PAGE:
January 19, 2011
From some tangential historical background in an article about the War-on-Terror gulag, by JoAnn Wypijewski for the latest subscriber edition of Counterpunch:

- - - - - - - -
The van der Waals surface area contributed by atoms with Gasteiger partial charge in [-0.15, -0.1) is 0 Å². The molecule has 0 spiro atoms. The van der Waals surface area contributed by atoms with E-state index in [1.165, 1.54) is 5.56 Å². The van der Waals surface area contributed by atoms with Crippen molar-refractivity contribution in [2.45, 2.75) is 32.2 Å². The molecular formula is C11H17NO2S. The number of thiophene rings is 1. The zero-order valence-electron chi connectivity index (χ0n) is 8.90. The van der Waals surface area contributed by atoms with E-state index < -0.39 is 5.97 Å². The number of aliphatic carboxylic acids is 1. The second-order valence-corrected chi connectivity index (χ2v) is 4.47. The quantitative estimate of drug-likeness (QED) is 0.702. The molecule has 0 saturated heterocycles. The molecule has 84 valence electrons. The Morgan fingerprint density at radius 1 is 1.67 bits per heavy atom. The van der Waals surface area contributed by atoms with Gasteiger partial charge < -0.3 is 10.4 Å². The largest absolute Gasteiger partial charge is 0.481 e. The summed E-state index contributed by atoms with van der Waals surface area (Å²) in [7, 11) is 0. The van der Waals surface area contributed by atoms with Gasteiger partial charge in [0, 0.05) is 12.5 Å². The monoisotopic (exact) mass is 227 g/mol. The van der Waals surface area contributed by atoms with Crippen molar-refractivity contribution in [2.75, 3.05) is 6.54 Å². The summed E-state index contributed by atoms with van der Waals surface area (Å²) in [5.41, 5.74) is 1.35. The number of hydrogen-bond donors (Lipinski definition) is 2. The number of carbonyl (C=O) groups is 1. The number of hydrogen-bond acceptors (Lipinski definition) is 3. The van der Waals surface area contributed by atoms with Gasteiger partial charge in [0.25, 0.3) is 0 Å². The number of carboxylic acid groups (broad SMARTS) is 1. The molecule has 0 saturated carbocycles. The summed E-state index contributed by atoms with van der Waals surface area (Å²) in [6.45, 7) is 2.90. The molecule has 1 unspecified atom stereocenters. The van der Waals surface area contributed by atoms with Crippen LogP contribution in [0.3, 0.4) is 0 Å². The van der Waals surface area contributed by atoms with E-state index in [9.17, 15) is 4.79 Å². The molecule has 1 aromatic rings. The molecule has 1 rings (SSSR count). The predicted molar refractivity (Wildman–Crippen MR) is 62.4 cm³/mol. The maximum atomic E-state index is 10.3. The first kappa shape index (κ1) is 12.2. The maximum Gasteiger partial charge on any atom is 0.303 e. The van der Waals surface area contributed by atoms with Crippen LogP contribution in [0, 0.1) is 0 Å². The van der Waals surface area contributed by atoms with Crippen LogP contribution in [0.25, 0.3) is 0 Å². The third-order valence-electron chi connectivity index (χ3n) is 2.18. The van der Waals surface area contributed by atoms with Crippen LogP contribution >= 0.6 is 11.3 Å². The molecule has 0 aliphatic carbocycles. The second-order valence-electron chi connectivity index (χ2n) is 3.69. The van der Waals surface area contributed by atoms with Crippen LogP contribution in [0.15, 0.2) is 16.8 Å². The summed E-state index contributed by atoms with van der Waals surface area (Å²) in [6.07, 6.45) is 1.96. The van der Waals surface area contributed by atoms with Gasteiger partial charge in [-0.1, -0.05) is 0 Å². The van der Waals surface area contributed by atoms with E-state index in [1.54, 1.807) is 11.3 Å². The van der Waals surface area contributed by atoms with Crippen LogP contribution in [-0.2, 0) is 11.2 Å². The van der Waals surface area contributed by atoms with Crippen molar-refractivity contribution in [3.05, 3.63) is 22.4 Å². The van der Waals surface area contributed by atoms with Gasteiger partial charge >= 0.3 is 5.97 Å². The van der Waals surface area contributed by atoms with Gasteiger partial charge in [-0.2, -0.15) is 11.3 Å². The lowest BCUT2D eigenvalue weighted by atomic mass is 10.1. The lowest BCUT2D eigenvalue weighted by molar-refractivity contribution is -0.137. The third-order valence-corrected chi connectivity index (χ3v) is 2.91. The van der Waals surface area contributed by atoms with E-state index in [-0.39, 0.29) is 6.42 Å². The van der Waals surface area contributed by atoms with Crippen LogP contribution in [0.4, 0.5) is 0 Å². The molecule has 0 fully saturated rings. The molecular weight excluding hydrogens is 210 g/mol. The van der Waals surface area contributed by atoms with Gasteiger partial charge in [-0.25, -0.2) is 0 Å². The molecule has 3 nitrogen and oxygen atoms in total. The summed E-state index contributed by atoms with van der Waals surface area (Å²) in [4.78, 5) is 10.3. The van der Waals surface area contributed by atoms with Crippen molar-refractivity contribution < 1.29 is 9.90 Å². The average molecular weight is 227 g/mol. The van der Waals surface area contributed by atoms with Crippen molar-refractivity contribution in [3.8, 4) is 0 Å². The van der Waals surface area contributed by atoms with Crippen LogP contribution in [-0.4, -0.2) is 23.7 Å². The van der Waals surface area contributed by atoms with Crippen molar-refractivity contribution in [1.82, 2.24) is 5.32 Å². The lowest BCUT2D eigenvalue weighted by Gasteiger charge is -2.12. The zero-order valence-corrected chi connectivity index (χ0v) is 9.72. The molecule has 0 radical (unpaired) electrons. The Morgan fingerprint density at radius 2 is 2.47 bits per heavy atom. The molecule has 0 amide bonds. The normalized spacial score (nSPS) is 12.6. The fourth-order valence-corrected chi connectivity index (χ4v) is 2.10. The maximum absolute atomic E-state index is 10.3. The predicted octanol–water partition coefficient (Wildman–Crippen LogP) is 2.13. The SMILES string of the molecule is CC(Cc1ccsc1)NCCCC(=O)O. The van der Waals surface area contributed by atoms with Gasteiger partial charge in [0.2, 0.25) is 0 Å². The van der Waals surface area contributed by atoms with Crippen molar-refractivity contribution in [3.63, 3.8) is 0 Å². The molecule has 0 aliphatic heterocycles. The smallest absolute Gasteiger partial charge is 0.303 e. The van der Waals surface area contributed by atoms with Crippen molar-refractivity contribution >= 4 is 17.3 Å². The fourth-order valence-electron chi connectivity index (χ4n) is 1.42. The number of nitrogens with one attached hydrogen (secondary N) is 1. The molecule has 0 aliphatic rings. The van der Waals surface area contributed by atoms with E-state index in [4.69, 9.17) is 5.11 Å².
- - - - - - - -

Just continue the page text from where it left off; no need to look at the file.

In photographs, those [World War 2] POWs are always bareheaded, facing the camera, in shirt-sleeves, often picking crops or felling trees, or standing in groups in a gymnasium. Back in the 1990s I came upon a plaque in Aliceville, Alabama, touting the arrival of the German prisoners there as the impetus for a sports arena and playing field, a theater, bakery, and other appurtenances of bustling society. A museum displays specimens of the Germans’ pottery, mementos of their productions of Faust, their concert performances of Wagner and Beethoven, their newspaper, Der Zaungast.Literally "fence guest", zaungast refers to people who watch concerts and shows for free by peeking over the wall around the venue. By extension it means those who observe situations over which they can have no possible influence. Which is to say, the Germans have a word for everything.